I console myself. Next week I have several appointments for us all, and they are sure to be social.


Irene said...

I wonder if you don't really mean your own loneliness and project that onto the Gritlets who can't possibly be lonely. That you are lonely, I would believe and I sympathize with you completely. You need to find like minded friends of your own who have nothing to do with gome ed. Maybe it's time to send the Gritlets to a regular school and strike out for yourself. Wouldn't that be a good idea and about time? xox

Grit said...

What, Irene? Do you mean give up the miserable anarchist home ed co-op knitting group?? But that would be a disaster! I'm the only one who attends! Who else can take the minutes?

i can fully appreciate understand that not everyone enters home ed willingly! they never set out to re-think ideas or values or social norms; their child just led them to it.

so for many people who did not enter home ed from a philosophical frame of reference, home ed can feel like a lonely choice; to enter the home ed network from a school network is a big jump to take in outlook, practice, and thinking.

for anyone taking any step away from the norm, it can feel like an isolating experience, can't it? they may feel 'on their own'; but basically they've been put into a position where have to re-think life for themselves, rather than take on a set of ideas already given to them.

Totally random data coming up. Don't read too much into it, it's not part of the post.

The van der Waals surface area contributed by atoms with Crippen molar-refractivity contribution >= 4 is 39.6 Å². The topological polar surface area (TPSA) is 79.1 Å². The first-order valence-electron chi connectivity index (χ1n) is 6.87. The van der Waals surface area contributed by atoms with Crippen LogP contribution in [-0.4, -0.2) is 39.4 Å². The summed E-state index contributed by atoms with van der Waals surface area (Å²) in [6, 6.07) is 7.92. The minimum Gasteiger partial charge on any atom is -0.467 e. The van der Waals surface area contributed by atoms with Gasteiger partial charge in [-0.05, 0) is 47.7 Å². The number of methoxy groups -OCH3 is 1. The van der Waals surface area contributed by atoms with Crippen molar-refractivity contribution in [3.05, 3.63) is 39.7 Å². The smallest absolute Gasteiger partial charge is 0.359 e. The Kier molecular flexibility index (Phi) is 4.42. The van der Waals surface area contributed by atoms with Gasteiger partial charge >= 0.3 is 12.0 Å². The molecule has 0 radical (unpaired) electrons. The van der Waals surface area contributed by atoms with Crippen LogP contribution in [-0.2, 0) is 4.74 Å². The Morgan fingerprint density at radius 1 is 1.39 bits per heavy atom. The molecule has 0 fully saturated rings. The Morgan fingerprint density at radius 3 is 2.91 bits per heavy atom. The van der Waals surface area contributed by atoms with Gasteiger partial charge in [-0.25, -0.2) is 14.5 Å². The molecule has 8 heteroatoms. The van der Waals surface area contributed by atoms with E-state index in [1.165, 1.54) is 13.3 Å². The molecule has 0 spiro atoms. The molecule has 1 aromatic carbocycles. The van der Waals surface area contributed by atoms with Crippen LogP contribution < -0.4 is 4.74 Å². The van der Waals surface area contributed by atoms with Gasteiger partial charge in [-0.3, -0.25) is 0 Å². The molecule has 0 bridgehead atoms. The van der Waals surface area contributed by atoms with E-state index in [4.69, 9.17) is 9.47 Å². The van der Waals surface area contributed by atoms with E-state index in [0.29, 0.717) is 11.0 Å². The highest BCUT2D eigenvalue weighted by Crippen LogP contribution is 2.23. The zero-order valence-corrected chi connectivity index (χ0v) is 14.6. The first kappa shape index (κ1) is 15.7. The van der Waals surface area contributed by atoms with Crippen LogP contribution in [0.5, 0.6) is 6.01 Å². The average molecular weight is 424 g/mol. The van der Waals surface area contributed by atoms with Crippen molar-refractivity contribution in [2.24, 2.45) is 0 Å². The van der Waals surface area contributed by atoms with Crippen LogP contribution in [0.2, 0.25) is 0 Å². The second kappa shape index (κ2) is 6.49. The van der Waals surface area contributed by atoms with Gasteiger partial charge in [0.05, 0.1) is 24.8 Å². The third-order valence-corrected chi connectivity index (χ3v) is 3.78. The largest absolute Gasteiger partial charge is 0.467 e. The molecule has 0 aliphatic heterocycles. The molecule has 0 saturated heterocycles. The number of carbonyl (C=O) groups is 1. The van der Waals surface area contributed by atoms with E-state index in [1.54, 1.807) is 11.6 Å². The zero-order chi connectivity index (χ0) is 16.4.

but the home ed network is extremely supportive, strong and very well connected; it's very tolerant and accepting of a huge range of views (including the bizarre); it's social, busy, and active, and it's one that most school-choosing people are simply unaware of.

and i am all in favour of discussing the unspeakable.

Irene said...

I do presume a lot, don't I? But you do give the impression of being somewhat emotionally isolated and that's the feeling I went with when I made my comment. Maybe you should put more emphasis on the social aspect of your personal life in home ed so that we know you don't live in a vacuum. xox

Anne B said...

I was lonelier in the crowd at the school gates when they were at school than I ever have been on my own as a home educator.

If anyone asks me now, I smile sweetly and say I prefer quality to quantity.

My darling children would actually prefer neither. They've decided they like some people. Some are child shaped, some are adult shaped. My beloved (sometimes) 12 year old recently asked a well-meaning questioner if she wasn't being discriminatory saying she should be socialising with other 12 year olds when so that excluded so much of the rest of the human race!